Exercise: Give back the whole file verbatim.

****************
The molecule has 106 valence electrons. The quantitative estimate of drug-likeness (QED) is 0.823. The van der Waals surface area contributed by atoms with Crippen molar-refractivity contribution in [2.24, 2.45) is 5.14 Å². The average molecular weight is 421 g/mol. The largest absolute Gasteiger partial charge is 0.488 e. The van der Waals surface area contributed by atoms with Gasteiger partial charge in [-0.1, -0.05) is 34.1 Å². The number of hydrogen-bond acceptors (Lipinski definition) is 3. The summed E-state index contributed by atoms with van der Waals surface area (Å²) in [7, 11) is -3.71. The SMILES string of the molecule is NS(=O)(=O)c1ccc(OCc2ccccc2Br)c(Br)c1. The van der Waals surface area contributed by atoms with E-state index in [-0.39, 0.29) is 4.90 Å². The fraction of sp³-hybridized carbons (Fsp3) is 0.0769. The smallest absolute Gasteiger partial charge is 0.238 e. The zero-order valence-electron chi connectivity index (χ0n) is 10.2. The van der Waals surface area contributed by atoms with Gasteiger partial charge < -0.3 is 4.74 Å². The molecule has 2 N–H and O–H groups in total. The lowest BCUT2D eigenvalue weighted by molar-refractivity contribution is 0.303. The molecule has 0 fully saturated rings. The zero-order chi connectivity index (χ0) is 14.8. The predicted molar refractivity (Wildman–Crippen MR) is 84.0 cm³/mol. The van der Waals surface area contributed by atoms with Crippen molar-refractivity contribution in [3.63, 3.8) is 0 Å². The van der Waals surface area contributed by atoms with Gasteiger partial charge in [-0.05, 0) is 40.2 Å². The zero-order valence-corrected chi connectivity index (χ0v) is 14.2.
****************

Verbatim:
The molecule has 106 valence electrons. The quantitative estimate of drug-likeness (QED) is 0.823. The van der Waals surface area contributed by atoms with Crippen molar-refractivity contribution in [2.24, 2.45) is 5.14 Å². The average molecular weight is 421 g/mol. The largest absolute Gasteiger partial charge is 0.488 e. The van der Waals surface area contributed by atoms with Gasteiger partial charge in [-0.1, -0.05) is 34.1 Å². The number of hydrogen-bond acceptors (Lipinski definition) is 3. The summed E-state index contributed by atoms with van der Waals surface area (Å²) in [7, 11) is -3.71. The SMILES string of the molecule is NS(=O)(=O)c1ccc(OCc2ccccc2Br)c(Br)c1. The van der Waals surface area contributed by atoms with E-state index in [-0.39, 0.29) is 4.90 Å². The fraction of sp³-hybridized carbons (Fsp3) is 0.0769. The smallest absolute Gasteiger partial charge is 0.238 e. The zero-order valence-electron chi connectivity index (χ0n) is 10.2. The van der Waals surface area contributed by atoms with Gasteiger partial charge < -0.3 is 4.74 Å². The molecule has 2 N–H and O–H groups in total. The lowest BCUT2D eigenvalue weighted by molar-refractivity contribution is 0.303. The molecule has 0 fully saturated rings. The zero-order chi connectivity index (χ0) is 14.8. The predicted molar refractivity (Wildman–Crippen MR) is 84.0 cm³/mol. The van der Waals surface area contributed by atoms with Crippen molar-refractivity contribution in [3.63, 3.8) is 0 Å². The van der Waals surface area contributed by atoms with Gasteiger partial charge in [-0.05, 0) is 40.2 Å². The zero-order valence-corrected chi connectivity index (χ0v) is 14.2.